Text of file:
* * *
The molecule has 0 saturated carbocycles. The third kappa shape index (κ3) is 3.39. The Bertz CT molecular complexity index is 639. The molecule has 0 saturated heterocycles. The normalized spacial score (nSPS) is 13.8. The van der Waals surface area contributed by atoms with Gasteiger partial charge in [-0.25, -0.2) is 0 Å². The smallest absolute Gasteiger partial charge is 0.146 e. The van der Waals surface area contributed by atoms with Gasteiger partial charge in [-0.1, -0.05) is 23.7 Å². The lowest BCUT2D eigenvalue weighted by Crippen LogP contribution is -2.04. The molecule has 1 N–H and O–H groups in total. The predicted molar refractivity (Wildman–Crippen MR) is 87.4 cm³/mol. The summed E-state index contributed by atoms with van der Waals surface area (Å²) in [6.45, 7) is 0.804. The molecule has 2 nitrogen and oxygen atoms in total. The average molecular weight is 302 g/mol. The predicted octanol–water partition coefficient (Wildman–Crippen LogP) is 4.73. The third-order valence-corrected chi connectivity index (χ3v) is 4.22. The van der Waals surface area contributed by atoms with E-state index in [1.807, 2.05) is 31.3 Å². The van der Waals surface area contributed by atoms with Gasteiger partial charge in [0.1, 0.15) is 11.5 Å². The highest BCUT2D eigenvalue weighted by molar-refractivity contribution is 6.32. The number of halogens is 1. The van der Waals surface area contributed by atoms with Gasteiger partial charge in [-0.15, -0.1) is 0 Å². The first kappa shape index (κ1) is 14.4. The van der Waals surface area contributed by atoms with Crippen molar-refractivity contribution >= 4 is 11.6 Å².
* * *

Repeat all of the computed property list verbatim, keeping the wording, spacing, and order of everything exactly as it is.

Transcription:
The molecule has 0 saturated carbocycles. The third kappa shape index (κ3) is 3.39. The Bertz CT molecular complexity index is 639. The molecule has 0 saturated heterocycles. The normalized spacial score (nSPS) is 13.8. The van der Waals surface area contributed by atoms with Gasteiger partial charge in [-0.25, -0.2) is 0 Å². The smallest absolute Gasteiger partial charge is 0.146 e. The van der Waals surface area contributed by atoms with Gasteiger partial charge in [-0.1, -0.05) is 23.7 Å². The lowest BCUT2D eigenvalue weighted by Crippen LogP contribution is -2.04. The molecule has 1 N–H and O–H groups in total. The predicted molar refractivity (Wildman–Crippen MR) is 87.4 cm³/mol. The summed E-state index contributed by atoms with van der Waals surface area (Å²) in [6.45, 7) is 0.804. The molecule has 2 nitrogen and oxygen atoms in total. The average molecular weight is 302 g/mol. The predicted octanol–water partition coefficient (Wildman–Crippen LogP) is 4.73. The third-order valence-corrected chi connectivity index (χ3v) is 4.22. The van der Waals surface area contributed by atoms with E-state index in [1.807, 2.05) is 31.3 Å². The van der Waals surface area contributed by atoms with Gasteiger partial charge in [0.1, 0.15) is 11.5 Å². The highest BCUT2D eigenvalue weighted by molar-refractivity contribution is 6.32. The number of halogens is 1. The van der Waals surface area contributed by atoms with Gasteiger partial charge in [-0.15, -0.1) is 0 Å². The first kappa shape index (κ1) is 14.4. The van der Waals surface area contributed by atoms with Crippen molar-refractivity contribution >= 4 is 11.6 Å².